Although infants use their memories to learn new information, few adults can remember events in their lives that happened prior to the age of three.
Researchers from Emory University in US interviewed children about past events in their lives, starting at age three.
Different subsets of the group of children were then tested for recall of these events at ages five, six, seven, eight and nine.
"Our study is the first empirical demonstration of the onset of childhood amnesia," said Emory psychologist Patricia Bauer, who led the study.
"We actually recorded the memories of children, and then we followed them into the future to track when they forgot these memories," Bauer said.
Scientists have long known, based on interviews with adults that most people's earliest memories only go back to about age 3. Sigmund Freud coined the term "childhood amnesia" to describe this loss of memory from the infant years.
Using his psychoanalytic theory, Freud made the controversial proposal that people were repressing their earliest memories due to their inappropriate sexual nature.
In recent years, however, growing evidence indicates that, while infants use memory to learn language and make sense of the world around them, they do not yet have the sophisticated neural architecture needed to form and hold onto more complex forms of memory.
The Emory University experiment began by recording 83 children at the age of three, while their mothers or fathers asked them about six events that the children had experienced in recently, such as a trip to the zoo or a birthday party.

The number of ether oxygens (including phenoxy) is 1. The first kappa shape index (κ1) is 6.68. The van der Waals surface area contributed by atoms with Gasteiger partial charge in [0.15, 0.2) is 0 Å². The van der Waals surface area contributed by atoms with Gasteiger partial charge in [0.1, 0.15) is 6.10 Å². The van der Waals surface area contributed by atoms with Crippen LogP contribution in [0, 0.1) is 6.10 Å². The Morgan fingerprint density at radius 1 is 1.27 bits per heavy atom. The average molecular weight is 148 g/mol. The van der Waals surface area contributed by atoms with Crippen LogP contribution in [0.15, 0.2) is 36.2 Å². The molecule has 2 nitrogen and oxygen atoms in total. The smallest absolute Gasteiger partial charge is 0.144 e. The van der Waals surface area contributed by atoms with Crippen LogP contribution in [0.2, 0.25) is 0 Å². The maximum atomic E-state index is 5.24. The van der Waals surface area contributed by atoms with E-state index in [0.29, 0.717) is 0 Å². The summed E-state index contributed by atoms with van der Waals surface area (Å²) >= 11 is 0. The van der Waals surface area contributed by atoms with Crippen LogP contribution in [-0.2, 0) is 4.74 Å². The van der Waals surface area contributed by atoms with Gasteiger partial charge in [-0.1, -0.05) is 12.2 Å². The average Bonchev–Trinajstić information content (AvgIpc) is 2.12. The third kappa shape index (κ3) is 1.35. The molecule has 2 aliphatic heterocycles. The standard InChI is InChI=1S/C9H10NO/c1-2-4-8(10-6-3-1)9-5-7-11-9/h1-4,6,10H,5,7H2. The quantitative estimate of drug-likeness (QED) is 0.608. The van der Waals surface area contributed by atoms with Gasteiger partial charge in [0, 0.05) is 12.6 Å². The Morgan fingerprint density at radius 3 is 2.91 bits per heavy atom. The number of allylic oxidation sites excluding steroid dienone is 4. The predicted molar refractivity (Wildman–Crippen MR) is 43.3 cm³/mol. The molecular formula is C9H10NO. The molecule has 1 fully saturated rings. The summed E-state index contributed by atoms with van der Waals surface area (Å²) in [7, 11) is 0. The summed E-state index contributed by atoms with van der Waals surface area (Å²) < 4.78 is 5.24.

"For example: "The mother might ask, 'Remember when we went to Chuck E. Cheese's for your birthday party?' She might add, 'You had pizza, didn't you?'" Bauer said.
"The child might start recounting details of the Chuck E Cheese experience or divert the conversation by saying something like, "Zoo!"
"Some mothers might keep asking about the pizza, while another mother might say, "Okay, we went to the zoo, too. Tell me about that," Bauer said.
Parents who followed a child's lead in these conversations tended to elicit richer memories from their three-year-olds, Bauer said.
After recording the base memories, the researchers followed up with the children years later, asking them to recall the events that they recounted at age three.
While the children between the ages of five and seven could recall 63 to 72 per cent of the events, the children who were eight and nine years old remembered only about 35 per cent of the events.
The study was published in the journal Memory.


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